Space: a SpaceX rocket launches a Russian cosmonaut with the ISS in sight

This mission is highly symbolic in the midst of the war in Ukraine. The United States will carry a Russian cosmonaut to the International Space Station on Wednesday on a SpaceX rocket.

Anna Kikina, the only female Russian cosmonaut currently in active service, is part of the Crew-5 crew, which also includes two Americans and one Japanese, Nicole Mann and Josh Cassada, representing NASA and Jaxa, and Koichi Wakata for the Japanese space agency.

This is the fifth regular mission to the Space Station (ISS) carried out by SpaceX – via its Falcon 9 rocket and its Crex Dragon spacecraft – on behalf of NASA.

Take-off is scheduled for noon this Wednesday from the Kennedy Space Center in Florida, where the weather forecast is good. In theory, the dismissal was supposed to take place at 18:00 Brussels time. The rocket

Follow the start live:

A Russian cosmonaut aboard a Crew Dragon and an American astronaut aboard a Soyuz

Two weeks ago, an American took off aboard a Russian Soyuz rocket to the ISS. Accompanied by cosmonauts Sergei Prokopiev and Dmitri Peteline of the Russian space agency Roscosmos, Frank Rubio was the first American astronaut to go to the ISS aboard a Russian rocket since the beginning of the Russian military intervention in Ukraine, launched on February 24.

This long-planned astronaut exchange program has been maintained despite very high tensions between the two countries since Moscow’s invasion of Ukraine in February. Thus, securing the operation of the ISS has become one of the very few topics of cooperation between the United States and Russia.

Transporting citizens of another nation is “a huge responsibility,” Kathy Lueders, associate administrator at NASA, told a news conference in late September.

Asked about the current relationship with the Russian space agency Roscomos, she said: “Operationally, we really appreciated the coherence of the relationship, even in a very difficult time geopolitically.”

The head of the ISS at NASA, Joel Montalbano, also praised the “excellent support of Roscosmos” for these joint flights.

Transfer with the members of Crew-4

Anna Kikina, 38 and a trained engineer, will become the fifth Russian female professional cosmonaut to go into space. “I hope that in the near future we will have more women in the body of cosmonauts,” she said last August.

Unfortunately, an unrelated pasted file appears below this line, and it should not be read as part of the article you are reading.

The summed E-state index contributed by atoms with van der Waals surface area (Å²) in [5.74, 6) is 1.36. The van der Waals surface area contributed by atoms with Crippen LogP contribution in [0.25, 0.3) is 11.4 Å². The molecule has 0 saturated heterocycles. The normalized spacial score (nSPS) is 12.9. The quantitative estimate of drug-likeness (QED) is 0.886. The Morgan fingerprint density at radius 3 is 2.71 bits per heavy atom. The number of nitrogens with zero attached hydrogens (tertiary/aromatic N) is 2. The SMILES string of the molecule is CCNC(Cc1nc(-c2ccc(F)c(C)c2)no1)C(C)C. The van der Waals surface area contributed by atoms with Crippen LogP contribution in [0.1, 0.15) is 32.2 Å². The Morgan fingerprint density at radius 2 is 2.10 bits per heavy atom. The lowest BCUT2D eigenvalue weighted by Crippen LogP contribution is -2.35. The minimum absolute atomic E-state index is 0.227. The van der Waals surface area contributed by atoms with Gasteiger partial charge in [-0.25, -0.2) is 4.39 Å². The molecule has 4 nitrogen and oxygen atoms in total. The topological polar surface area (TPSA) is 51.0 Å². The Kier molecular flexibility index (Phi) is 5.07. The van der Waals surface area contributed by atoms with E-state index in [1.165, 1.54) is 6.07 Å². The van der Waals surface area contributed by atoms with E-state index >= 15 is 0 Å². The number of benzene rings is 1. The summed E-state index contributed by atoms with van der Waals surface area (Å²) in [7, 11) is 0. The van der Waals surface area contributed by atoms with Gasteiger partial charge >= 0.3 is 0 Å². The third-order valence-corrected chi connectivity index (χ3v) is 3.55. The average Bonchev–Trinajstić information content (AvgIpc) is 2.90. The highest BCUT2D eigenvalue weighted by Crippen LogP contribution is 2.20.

It will also be the first space flight for American astronauts Nicole Mann and Josh Cassada, but the fifth for Japan’s Koichi Wakata.

After a journey of about 30 hours, their ship docks Thursday at the International Station, which moves at an altitude of about 400 km.

Members of Crew-5 join the seven people already on board (two Russians, four Americans and one Italian).

A few days of handover is planned with the four members of Crew-4 before they are sent back to Earth.

Crew-5 will spend about five months in orbit and conduct more than 200 science experiments, including more than 70 new ones aboard the flying laboratory.

Anna Kikina will also be the first Russian to fly in a rocket designed by billionaire Elon Musk’s company.

The latter intervened in discussions about Ukraine on Monday, asking his Twitter followers to vote on his own proposal to resolve the conflict between Kiev and Moscow. In particular, this meant that Crimea was handed over to Russia. The Ukrainian ambassador to Germany responded, still on Twitter, to go “to be seen“.

Liquid future of space cooperation

Tensions between Moscow and Washington have risen significantly in the space field following the announcement of US sanctions against the Russian aerospace industry in response to the invasion of Ukraine.

Thus, Russia announced this summer that it wanted to leave the ISS “after 2024” in favor of the creation of its own orbital station – without, however, setting a precise date for a withdrawal.

The director of manned flights at Roscosmos, Sergei Krikaliov, expressed to him on Monday “hope” that the Russian government will agree to extend participation in the ISS beyond 2024.

The Americans have already said that they want to continue operating the station until 2030.

As things stand, the ISS cannot function without one of the two segments that it consists of, one American, the other Russian. The latter especially ensures maintenance in orbit thanks to a propulsion system.

Between 2011 and SpaceX’s first flight to the ISS in 2020, Russia was the only one able to transport astronauts there to the station, charging NASA for seats aboard its rockets. The loss of this monopoly represents a significant shortfall for the Russian space program.

The exchange of astronauts this year, which will be renewed in the future, takes place without financial compensation.

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